Thankfully they listened to local feedback and the pear tree and grass area remain, this piece is a reflection on the importance of standing up for the things in your environment you feel are important and not being bullied by town planner’s.
I had an assistant arranged to hang the pears and introduce them for me, but sadly on the day she couldn’t make it, so we nipped down to the Priory at the last minute, I was having a video filmed and they jumped in the car and shot a few shots, as I hung them in the tree, asking some teenagers and a couple of my neighbours in the park if they could watch over them. In the event they were still all there the next day, when I went to collect them, as the park had been locked after we passed thought it.
I wanted to have a part of the walk where the audience could get involved, I knew this may not be easy so I put it in the middle to allow them to have time to settle into the idea of communication as a group and get to know each other (not expecting so many participants!)
The experiment I tried was one of ‘mindful walking’ to ask the walkers to really consider the environment they were moving in, to think about the movement of those around them and to move in a different way to how they normally would.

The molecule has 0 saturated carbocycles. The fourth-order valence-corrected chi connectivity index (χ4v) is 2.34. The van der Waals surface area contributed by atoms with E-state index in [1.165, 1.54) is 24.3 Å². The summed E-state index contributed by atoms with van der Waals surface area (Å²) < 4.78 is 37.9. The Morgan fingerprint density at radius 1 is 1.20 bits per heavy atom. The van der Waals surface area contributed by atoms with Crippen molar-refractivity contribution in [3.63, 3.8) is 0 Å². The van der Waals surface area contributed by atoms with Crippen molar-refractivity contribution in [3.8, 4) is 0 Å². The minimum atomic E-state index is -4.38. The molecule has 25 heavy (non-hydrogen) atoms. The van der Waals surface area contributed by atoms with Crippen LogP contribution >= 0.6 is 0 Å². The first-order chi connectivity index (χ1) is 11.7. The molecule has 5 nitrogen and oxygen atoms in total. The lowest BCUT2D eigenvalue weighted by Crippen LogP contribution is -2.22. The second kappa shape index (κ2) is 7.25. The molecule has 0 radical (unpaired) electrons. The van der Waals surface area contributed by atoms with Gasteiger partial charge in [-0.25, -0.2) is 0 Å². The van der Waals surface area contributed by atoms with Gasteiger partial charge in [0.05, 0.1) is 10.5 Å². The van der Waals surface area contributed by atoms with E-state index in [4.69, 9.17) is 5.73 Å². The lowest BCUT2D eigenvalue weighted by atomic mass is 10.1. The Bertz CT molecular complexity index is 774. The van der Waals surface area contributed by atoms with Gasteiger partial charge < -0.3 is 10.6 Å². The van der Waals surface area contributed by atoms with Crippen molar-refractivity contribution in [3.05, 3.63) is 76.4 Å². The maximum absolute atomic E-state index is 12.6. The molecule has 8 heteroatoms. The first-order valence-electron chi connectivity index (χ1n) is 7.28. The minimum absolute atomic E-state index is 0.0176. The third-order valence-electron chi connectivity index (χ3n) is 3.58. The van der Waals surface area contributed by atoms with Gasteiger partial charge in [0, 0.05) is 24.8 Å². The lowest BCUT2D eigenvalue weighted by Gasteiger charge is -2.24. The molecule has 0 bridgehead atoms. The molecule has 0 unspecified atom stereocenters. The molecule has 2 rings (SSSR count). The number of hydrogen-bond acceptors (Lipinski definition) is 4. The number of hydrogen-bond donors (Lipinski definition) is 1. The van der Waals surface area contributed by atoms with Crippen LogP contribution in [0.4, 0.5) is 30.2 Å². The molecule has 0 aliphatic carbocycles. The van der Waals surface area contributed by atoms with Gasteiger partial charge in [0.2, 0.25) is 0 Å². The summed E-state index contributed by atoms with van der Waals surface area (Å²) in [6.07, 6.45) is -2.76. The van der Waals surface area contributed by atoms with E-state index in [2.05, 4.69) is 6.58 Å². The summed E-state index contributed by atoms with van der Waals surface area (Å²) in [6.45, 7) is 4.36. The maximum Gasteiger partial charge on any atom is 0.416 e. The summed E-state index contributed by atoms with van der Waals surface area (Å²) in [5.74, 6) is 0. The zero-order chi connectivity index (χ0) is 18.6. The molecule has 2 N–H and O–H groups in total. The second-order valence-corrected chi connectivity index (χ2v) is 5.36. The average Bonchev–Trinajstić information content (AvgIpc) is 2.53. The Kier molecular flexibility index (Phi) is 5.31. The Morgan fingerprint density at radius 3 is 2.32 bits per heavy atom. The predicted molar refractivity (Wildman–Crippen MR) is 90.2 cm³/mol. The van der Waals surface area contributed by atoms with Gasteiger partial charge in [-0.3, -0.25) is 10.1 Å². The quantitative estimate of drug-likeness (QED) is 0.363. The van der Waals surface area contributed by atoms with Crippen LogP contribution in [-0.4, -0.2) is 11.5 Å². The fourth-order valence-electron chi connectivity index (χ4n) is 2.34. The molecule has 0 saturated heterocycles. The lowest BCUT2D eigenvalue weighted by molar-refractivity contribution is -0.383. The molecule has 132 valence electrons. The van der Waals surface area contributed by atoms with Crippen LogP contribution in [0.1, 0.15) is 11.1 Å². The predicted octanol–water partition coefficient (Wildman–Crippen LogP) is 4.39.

Although I knew this would be challenging, but many of them did indeed join in, observing the sound where they walked, notice the surrounding all around them as they walked, walking close to the ground, walking heel to toe, following the gait of the person in front… and so on.
This piece was inspired by the work of Stefania Migliorati7, whose interactive walks can be done anywhere, simply by following a set of instructions for example; pick a place on a map to begin, take the first right, take 50 steps in the direction you prefer, take the first street you don’t know…
‘Along the line’
As one of the most well known artists in the realm of walking art, Richard Long8 was a person I really wanted to include. I felt that the Castle and Hollytrees Museums had been excluded from the ‘Cultural Quarter’ map and concept, as they didn’t offer building opportunities, so I decided to create and interactive piece inspired by Long here.